What a hero: Batman’s in great nick for a 75-year-old
The superhero first appeared in 1939, and has since become a phenomenon. Fans, from the DC Comics president to the producer of the 1989 blockbuster film, explore his appeal
The many faces of Batman
Detail from the cover of the first comic to feature Batman, Detective Comics from May 1939
On July 20th, 2012, the world awoke to reports of another mass shooting in the US. This all-too-familiar headline was distinguished by the location – a cinema screening of the latest Batman film, The Dark Knight Rises – and the gunman’s reported inspiration, costumed villain the Joker. In November last year, five-year-old cancer survivor Miles Scott adopted the identity of Batkid for a Make-a-Wish event that turned San Francisco into Gotham City. And recently the internet almost ground to a halt, as fans vented their outrage following the announcement that Ben Affleck would play the caped crusader in the upcoming Batman vs Superman film.
This month marks Batman’s 75th anniversary, with the hero having first appeared in a six-page comic in 1939. So who better than the Dark Knight’s most steadfast companion, the fans, to explain his cultural impact and unique appeal?
While Batman may have got his start on the page, comic books have become an increasingly rarefied pastime. Unsurprisingly, many fans’ earliest recollection of Batman is not from the comics, but the hero’s appearance in other entertainments. For instance, E Paul Zehr, a professor of neuroscience whose book Becoming Batman explores the science behind the superhero, says: “The first thing I can remember is actually watching the original Adam West show – reruns of it – [but] it was only when I started to read Batman comic books that I really got interested.”
“I think that’s the strength of Batman as a character,” says Batman fan and film reviewer Kim Newman. “It used to be said that every generation had its Hamlet, and now I think every generation has its Batman.”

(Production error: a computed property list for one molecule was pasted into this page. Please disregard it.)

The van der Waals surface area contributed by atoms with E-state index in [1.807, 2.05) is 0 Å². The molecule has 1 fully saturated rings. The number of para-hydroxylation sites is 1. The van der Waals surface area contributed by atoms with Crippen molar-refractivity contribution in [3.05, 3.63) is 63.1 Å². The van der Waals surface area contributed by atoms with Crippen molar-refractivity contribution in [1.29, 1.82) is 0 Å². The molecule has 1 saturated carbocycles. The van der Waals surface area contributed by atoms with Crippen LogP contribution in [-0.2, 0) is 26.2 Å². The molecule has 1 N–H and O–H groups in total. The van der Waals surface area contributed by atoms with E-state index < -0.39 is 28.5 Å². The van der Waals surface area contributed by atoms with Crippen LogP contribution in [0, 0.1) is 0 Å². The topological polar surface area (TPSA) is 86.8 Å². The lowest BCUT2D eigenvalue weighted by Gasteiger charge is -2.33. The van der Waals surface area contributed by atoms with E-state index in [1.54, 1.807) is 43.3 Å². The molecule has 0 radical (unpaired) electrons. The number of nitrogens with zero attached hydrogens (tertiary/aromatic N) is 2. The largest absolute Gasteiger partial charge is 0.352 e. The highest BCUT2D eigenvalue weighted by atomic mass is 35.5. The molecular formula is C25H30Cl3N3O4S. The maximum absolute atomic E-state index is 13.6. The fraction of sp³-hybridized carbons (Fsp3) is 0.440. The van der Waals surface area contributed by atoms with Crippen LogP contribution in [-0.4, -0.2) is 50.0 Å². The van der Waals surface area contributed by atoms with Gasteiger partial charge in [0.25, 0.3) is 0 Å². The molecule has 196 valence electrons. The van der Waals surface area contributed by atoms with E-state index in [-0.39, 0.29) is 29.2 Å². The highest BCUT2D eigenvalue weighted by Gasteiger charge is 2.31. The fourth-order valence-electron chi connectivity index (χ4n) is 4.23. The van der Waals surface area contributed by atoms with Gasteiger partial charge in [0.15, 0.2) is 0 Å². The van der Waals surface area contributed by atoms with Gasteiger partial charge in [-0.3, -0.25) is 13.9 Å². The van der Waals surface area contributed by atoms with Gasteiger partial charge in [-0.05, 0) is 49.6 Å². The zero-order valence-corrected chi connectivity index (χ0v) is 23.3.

Just as there is no one Batman, there is no one way that fans display their enthusiasm. Newman describes “buying back all the comics I had as a kid”, while Galway-based comic store worker and artist Seamus Keane had a Batman-themed wedding in Las Vegas where his fiancee dressed as Catwoman and he dressed as the hero.
Guardians of Gotham
A number of fans have used their enthusiasm to move into the industry. In the 1980s a single-minded fan, Michael E Uslan, secured the rights to Batman to realise a childhood vow, “that someday, some way, I would show the world the true Batman”.
Uslan’s 10-year odyssey culminated in the 1989 blockbuster film, with the producer attributing his success, and the film’s, to his fan background. “DC Comics sold me the rights to Batman because they trusted me. They knew the fan and comic-book historian that I was, and that I would do all I could to protect Batman.”
While not every fan will produce a blockbuster film, many endeavour to shape their hero’s adventures by narrowing the boundaries between producer and consumer. Publishers have facilitated this participation. For instance, in 1988, DC Comics allowed readers to decide via a phone vote whether Robin would live following a vicious beating by the Joker.